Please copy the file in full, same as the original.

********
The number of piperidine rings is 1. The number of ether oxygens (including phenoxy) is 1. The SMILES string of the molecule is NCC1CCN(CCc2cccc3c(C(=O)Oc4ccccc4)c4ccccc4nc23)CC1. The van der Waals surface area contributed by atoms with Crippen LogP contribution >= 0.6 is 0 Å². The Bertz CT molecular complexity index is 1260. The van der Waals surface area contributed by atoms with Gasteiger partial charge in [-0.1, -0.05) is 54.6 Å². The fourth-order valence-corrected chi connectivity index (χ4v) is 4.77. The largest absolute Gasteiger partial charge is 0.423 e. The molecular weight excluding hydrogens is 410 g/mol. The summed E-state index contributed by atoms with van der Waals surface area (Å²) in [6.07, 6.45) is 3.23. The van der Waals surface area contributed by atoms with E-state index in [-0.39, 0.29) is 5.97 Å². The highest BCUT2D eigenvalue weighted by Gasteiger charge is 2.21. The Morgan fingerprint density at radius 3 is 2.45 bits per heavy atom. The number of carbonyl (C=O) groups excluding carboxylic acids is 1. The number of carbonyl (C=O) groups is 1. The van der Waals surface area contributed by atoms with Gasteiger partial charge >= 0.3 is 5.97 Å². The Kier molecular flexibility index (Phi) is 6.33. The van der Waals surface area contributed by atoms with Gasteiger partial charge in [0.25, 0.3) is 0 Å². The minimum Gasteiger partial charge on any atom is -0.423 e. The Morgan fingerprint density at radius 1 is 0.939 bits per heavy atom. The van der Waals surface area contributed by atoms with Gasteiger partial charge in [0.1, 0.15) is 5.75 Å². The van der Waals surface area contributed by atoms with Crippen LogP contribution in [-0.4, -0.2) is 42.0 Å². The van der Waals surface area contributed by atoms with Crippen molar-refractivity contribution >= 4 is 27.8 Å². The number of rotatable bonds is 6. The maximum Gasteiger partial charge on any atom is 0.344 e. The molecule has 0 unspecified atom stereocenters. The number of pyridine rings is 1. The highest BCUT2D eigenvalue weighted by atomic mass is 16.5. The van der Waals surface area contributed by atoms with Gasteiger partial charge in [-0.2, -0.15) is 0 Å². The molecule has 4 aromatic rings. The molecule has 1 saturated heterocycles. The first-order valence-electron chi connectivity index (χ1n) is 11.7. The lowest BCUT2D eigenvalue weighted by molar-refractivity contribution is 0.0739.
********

The number of piperidine rings is 1. The number of ether oxygens (including phenoxy) is 1. The SMILES string of the molecule is NCC1CCN(CCc2cccc3c(C(=O)Oc4ccccc4)c4ccccc4nc23)CC1. The van der Waals surface area contributed by atoms with Crippen LogP contribution >= 0.6 is 0 Å². The Bertz CT molecular complexity index is 1260. The van der Waals surface area contributed by atoms with Gasteiger partial charge in [-0.1, -0.05) is 54.6 Å². The fourth-order valence-corrected chi connectivity index (χ4v) is 4.77. The largest absolute Gasteiger partial charge is 0.423 e. The molecular weight excluding hydrogens is 410 g/mol. The summed E-state index contributed by atoms with van der Waals surface area (Å²) in [6.07, 6.45) is 3.23. The van der Waals surface area contributed by atoms with E-state index in [-0.39, 0.29) is 5.97 Å². The highest BCUT2D eigenvalue weighted by Gasteiger charge is 2.21. The Morgan fingerprint density at radius 3 is 2.45 bits per heavy atom. The number of carbonyl (C=O) groups excluding carboxylic acids is 1. The number of carbonyl (C=O) groups is 1. The van der Waals surface area contributed by atoms with Gasteiger partial charge >= 0.3 is 5.97 Å². The Kier molecular flexibility index (Phi) is 6.33. The van der Waals surface area contributed by atoms with Gasteiger partial charge in [0.25, 0.3) is 0 Å². The minimum Gasteiger partial charge on any atom is -0.423 e. The Morgan fingerprint density at radius 1 is 0.939 bits per heavy atom. The van der Waals surface area contributed by atoms with Gasteiger partial charge in [0.1, 0.15) is 5.75 Å². The van der Waals surface area contributed by atoms with Crippen LogP contribution in [-0.4, -0.2) is 42.0 Å². The van der Waals surface area contributed by atoms with Crippen molar-refractivity contribution >= 4 is 27.8 Å². The number of rotatable bonds is 6. The maximum Gasteiger partial charge on any atom is 0.344 e. The molecule has 0 unspecified atom stereocenters. The number of pyridine rings is 1. The highest BCUT2D eigenvalue weighted by atomic mass is 16.5. The van der Waals surface area contributed by atoms with Gasteiger partial charge in [-0.2, -0.15) is 0 Å². The molecule has 4 aromatic rings. The molecule has 1 saturated heterocycles. The first-order valence-electron chi connectivity index (χ1n) is 11.7. The lowest BCUT2D eigenvalue weighted by molar-refractivity contribution is 0.0739.